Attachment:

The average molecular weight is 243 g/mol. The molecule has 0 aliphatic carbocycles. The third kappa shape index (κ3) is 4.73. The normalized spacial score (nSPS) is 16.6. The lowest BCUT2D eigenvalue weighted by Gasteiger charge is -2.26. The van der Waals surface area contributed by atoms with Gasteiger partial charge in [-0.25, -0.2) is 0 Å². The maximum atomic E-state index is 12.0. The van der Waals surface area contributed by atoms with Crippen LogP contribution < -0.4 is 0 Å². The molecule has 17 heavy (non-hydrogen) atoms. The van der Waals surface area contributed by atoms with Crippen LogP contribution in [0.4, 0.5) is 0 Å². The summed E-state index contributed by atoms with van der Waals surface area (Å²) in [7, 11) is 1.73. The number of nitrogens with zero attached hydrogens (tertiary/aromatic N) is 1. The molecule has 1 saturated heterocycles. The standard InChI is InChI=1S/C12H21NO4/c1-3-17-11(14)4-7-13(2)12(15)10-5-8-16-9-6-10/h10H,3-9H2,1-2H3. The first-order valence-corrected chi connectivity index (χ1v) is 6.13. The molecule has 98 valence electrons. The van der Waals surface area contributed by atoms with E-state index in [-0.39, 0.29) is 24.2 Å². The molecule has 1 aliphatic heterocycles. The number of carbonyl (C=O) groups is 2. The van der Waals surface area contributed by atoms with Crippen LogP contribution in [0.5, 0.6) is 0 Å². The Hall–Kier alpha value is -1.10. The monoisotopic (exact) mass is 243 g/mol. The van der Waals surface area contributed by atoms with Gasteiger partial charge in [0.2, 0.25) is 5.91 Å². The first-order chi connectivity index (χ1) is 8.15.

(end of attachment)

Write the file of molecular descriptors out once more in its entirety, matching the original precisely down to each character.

The average molecular weight is 243 g/mol. The molecule has 0 aliphatic carbocycles. The third kappa shape index (κ3) is 4.73. The normalized spacial score (nSPS) is 16.6. The lowest BCUT2D eigenvalue weighted by Gasteiger charge is -2.26. The van der Waals surface area contributed by atoms with Gasteiger partial charge in [-0.25, -0.2) is 0 Å². The maximum atomic E-state index is 12.0. The van der Waals surface area contributed by atoms with Crippen LogP contribution < -0.4 is 0 Å². The molecule has 17 heavy (non-hydrogen) atoms. The van der Waals surface area contributed by atoms with Crippen LogP contribution in [0.4, 0.5) is 0 Å². The summed E-state index contributed by atoms with van der Waals surface area (Å²) in [7, 11) is 1.73. The number of nitrogens with zero attached hydrogens (tertiary/aromatic N) is 1. The molecule has 1 saturated heterocycles. The standard InChI is InChI=1S/C12H21NO4/c1-3-17-11(14)4-7-13(2)12(15)10-5-8-16-9-6-10/h10H,3-9H2,1-2H3. The first-order valence-corrected chi connectivity index (χ1v) is 6.13. The molecule has 98 valence electrons. The van der Waals surface area contributed by atoms with E-state index in [-0.39, 0.29) is 24.2 Å². The molecule has 1 aliphatic heterocycles. The number of carbonyl (C=O) groups is 2. The van der Waals surface area contributed by atoms with Crippen LogP contribution in [0.5, 0.6) is 0 Å². The Hall–Kier alpha value is -1.10. The monoisotopic (exact) mass is 243 g/mol. The van der Waals surface area contributed by atoms with Gasteiger partial charge in [0.2, 0.25) is 5.91 Å². The first-order chi connectivity index (χ1) is 8.15.